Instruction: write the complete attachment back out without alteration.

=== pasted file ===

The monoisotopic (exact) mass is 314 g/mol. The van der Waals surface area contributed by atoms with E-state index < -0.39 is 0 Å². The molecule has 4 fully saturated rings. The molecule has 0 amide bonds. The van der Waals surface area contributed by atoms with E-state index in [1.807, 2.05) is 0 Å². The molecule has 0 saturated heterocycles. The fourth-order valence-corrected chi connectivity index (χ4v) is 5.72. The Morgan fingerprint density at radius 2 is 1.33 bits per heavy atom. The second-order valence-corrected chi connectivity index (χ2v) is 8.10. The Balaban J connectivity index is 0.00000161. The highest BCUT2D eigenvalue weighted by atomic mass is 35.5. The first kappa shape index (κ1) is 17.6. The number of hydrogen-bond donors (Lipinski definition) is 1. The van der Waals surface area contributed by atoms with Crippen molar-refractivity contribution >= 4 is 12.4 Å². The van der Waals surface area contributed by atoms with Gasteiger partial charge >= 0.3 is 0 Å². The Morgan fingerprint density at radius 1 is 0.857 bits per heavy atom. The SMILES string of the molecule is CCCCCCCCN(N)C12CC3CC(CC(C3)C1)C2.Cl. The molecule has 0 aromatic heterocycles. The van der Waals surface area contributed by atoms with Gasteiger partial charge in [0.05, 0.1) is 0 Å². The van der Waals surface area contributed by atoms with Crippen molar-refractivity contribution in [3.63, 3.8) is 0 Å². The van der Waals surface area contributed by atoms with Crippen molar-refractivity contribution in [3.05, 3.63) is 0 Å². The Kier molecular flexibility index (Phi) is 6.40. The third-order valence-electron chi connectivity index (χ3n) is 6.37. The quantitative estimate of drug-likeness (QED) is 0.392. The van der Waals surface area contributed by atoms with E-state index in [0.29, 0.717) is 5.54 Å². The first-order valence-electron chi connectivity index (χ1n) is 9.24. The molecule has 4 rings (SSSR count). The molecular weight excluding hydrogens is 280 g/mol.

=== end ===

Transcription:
The monoisotopic (exact) mass is 314 g/mol. The van der Waals surface area contributed by atoms with E-state index < -0.39 is 0 Å². The molecule has 4 fully saturated rings. The molecule has 0 amide bonds. The van der Waals surface area contributed by atoms with E-state index in [1.807, 2.05) is 0 Å². The molecule has 0 saturated heterocycles. The fourth-order valence-corrected chi connectivity index (χ4v) is 5.72. The Morgan fingerprint density at radius 2 is 1.33 bits per heavy atom. The second-order valence-corrected chi connectivity index (χ2v) is 8.10. The Balaban J connectivity index is 0.00000161. The highest BCUT2D eigenvalue weighted by atomic mass is 35.5. The first kappa shape index (κ1) is 17.6. The number of hydrogen-bond donors (Lipinski definition) is 1. The van der Waals surface area contributed by atoms with Crippen molar-refractivity contribution >= 4 is 12.4 Å². The van der Waals surface area contributed by atoms with Gasteiger partial charge >= 0.3 is 0 Å². The Morgan fingerprint density at radius 1 is 0.857 bits per heavy atom. The SMILES string of the molecule is CCCCCCCCN(N)C12CC3CC(CC(C3)C1)C2.Cl. The molecule has 0 aromatic heterocycles. The van der Waals surface area contributed by atoms with Gasteiger partial charge in [0.05, 0.1) is 0 Å². The van der Waals surface area contributed by atoms with Crippen molar-refractivity contribution in [3.63, 3.8) is 0 Å². The van der Waals surface area contributed by atoms with Crippen molar-refractivity contribution in [3.05, 3.63) is 0 Å². The Kier molecular flexibility index (Phi) is 6.40. The third-order valence-electron chi connectivity index (χ3n) is 6.37. The quantitative estimate of drug-likeness (QED) is 0.392. The van der Waals surface area contributed by atoms with E-state index in [0.29, 0.717) is 5.54 Å². The first-order valence-electron chi connectivity index (χ1n) is 9.24. The molecule has 4 rings (SSSR count). The molecular weight excluding hydrogens is 280 g/mol.